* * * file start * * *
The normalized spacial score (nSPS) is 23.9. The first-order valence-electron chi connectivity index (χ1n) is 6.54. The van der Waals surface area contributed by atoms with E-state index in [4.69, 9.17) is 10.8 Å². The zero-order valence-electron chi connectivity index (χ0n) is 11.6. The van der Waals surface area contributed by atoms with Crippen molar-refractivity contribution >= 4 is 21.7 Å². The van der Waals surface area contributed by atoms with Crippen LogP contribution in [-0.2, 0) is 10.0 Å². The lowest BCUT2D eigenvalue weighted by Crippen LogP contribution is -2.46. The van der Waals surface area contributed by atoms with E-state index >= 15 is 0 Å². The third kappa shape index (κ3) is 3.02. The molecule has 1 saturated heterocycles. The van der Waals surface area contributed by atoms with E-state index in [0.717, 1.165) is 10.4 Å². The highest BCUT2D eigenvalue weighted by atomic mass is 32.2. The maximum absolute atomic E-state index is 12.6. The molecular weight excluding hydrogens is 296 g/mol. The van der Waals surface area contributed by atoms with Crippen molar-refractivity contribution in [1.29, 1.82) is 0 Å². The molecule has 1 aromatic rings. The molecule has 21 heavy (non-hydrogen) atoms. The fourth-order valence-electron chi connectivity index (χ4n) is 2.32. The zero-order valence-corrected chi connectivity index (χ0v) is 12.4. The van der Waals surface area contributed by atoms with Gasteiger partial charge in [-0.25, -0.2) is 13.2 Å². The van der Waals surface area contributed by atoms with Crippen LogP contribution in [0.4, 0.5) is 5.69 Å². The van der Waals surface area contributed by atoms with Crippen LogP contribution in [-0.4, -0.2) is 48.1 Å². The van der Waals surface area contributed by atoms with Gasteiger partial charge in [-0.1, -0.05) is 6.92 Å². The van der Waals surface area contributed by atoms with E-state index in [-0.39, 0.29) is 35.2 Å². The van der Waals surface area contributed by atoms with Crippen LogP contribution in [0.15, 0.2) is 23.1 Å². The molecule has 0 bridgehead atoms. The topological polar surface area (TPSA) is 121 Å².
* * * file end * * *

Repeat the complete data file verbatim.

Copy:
The normalized spacial score (nSPS) is 23.9. The first-order valence-electron chi connectivity index (χ1n) is 6.54. The van der Waals surface area contributed by atoms with E-state index in [4.69, 9.17) is 10.8 Å². The zero-order valence-electron chi connectivity index (χ0n) is 11.6. The van der Waals surface area contributed by atoms with Crippen molar-refractivity contribution >= 4 is 21.7 Å². The van der Waals surface area contributed by atoms with Crippen LogP contribution in [-0.2, 0) is 10.0 Å². The lowest BCUT2D eigenvalue weighted by Crippen LogP contribution is -2.46. The van der Waals surface area contributed by atoms with E-state index >= 15 is 0 Å². The third kappa shape index (κ3) is 3.02. The molecule has 1 saturated heterocycles. The van der Waals surface area contributed by atoms with E-state index in [0.717, 1.165) is 10.4 Å². The highest BCUT2D eigenvalue weighted by atomic mass is 32.2. The maximum absolute atomic E-state index is 12.6. The molecular weight excluding hydrogens is 296 g/mol. The van der Waals surface area contributed by atoms with Crippen molar-refractivity contribution in [1.29, 1.82) is 0 Å². The molecule has 1 aromatic rings. The molecule has 21 heavy (non-hydrogen) atoms. The fourth-order valence-electron chi connectivity index (χ4n) is 2.32. The zero-order valence-corrected chi connectivity index (χ0v) is 12.4. The van der Waals surface area contributed by atoms with Gasteiger partial charge in [-0.25, -0.2) is 13.2 Å². The van der Waals surface area contributed by atoms with Crippen LogP contribution in [0.4, 0.5) is 5.69 Å². The van der Waals surface area contributed by atoms with Crippen LogP contribution in [-0.4, -0.2) is 48.1 Å². The van der Waals surface area contributed by atoms with Gasteiger partial charge in [-0.1, -0.05) is 6.92 Å². The van der Waals surface area contributed by atoms with E-state index in [-0.39, 0.29) is 35.2 Å². The van der Waals surface area contributed by atoms with Crippen LogP contribution in [0.15, 0.2) is 23.1 Å². The molecule has 0 bridgehead atoms. The topological polar surface area (TPSA) is 121 Å².